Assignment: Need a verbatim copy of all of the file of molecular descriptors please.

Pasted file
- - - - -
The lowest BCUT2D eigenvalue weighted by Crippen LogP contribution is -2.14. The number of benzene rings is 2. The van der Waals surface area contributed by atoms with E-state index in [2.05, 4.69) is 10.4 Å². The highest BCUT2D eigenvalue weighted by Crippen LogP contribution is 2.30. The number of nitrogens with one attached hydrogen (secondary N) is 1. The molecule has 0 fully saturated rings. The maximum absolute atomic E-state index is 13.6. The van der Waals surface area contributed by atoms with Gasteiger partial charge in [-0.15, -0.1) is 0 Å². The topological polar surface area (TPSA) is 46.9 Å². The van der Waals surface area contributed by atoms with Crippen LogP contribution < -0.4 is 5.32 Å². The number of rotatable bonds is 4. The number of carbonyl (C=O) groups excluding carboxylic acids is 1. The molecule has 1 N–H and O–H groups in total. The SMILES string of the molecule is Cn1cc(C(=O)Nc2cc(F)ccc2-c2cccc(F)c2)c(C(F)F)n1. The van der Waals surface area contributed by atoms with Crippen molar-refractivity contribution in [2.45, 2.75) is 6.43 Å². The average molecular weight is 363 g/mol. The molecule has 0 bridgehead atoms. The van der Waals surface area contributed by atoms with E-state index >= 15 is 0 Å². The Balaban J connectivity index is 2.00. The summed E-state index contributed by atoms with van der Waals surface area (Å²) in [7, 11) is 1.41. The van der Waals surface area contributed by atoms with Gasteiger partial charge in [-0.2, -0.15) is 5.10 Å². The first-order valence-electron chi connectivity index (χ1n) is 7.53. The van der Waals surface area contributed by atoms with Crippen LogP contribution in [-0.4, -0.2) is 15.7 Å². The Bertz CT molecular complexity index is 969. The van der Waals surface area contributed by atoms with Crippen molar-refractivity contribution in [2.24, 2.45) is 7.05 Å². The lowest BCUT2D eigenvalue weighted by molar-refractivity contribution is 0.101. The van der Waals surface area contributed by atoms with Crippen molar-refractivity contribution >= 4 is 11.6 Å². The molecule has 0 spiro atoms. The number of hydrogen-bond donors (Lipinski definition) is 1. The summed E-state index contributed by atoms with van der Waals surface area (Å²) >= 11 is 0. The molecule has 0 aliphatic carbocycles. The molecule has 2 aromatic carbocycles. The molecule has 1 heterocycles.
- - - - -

The lowest BCUT2D eigenvalue weighted by Crippen LogP contribution is -2.14. The number of benzene rings is 2. The van der Waals surface area contributed by atoms with E-state index in [2.05, 4.69) is 10.4 Å². The highest BCUT2D eigenvalue weighted by Crippen LogP contribution is 2.30. The number of nitrogens with one attached hydrogen (secondary N) is 1. The molecule has 0 fully saturated rings. The maximum absolute atomic E-state index is 13.6. The van der Waals surface area contributed by atoms with Gasteiger partial charge in [-0.15, -0.1) is 0 Å². The topological polar surface area (TPSA) is 46.9 Å². The van der Waals surface area contributed by atoms with Crippen LogP contribution < -0.4 is 5.32 Å². The number of rotatable bonds is 4. The number of carbonyl (C=O) groups excluding carboxylic acids is 1. The molecule has 1 N–H and O–H groups in total. The SMILES string of the molecule is Cn1cc(C(=O)Nc2cc(F)ccc2-c2cccc(F)c2)c(C(F)F)n1. The van der Waals surface area contributed by atoms with Crippen molar-refractivity contribution in [2.45, 2.75) is 6.43 Å². The average molecular weight is 363 g/mol. The molecule has 0 bridgehead atoms. The van der Waals surface area contributed by atoms with E-state index >= 15 is 0 Å². The Balaban J connectivity index is 2.00. The summed E-state index contributed by atoms with van der Waals surface area (Å²) in [7, 11) is 1.41. The van der Waals surface area contributed by atoms with Gasteiger partial charge in [-0.2, -0.15) is 5.10 Å². The first-order valence-electron chi connectivity index (χ1n) is 7.53. The van der Waals surface area contributed by atoms with Crippen LogP contribution in [-0.4, -0.2) is 15.7 Å². The Bertz CT molecular complexity index is 969. The van der Waals surface area contributed by atoms with Crippen molar-refractivity contribution in [2.24, 2.45) is 7.05 Å². The lowest BCUT2D eigenvalue weighted by molar-refractivity contribution is 0.101. The van der Waals surface area contributed by atoms with Crippen molar-refractivity contribution >= 4 is 11.6 Å². The molecule has 0 spiro atoms. The number of hydrogen-bond donors (Lipinski definition) is 1. The summed E-state index contributed by atoms with van der Waals surface area (Å²) >= 11 is 0. The molecule has 0 aliphatic carbocycles. The molecule has 2 aromatic carbocycles. The molecule has 1 heterocycles.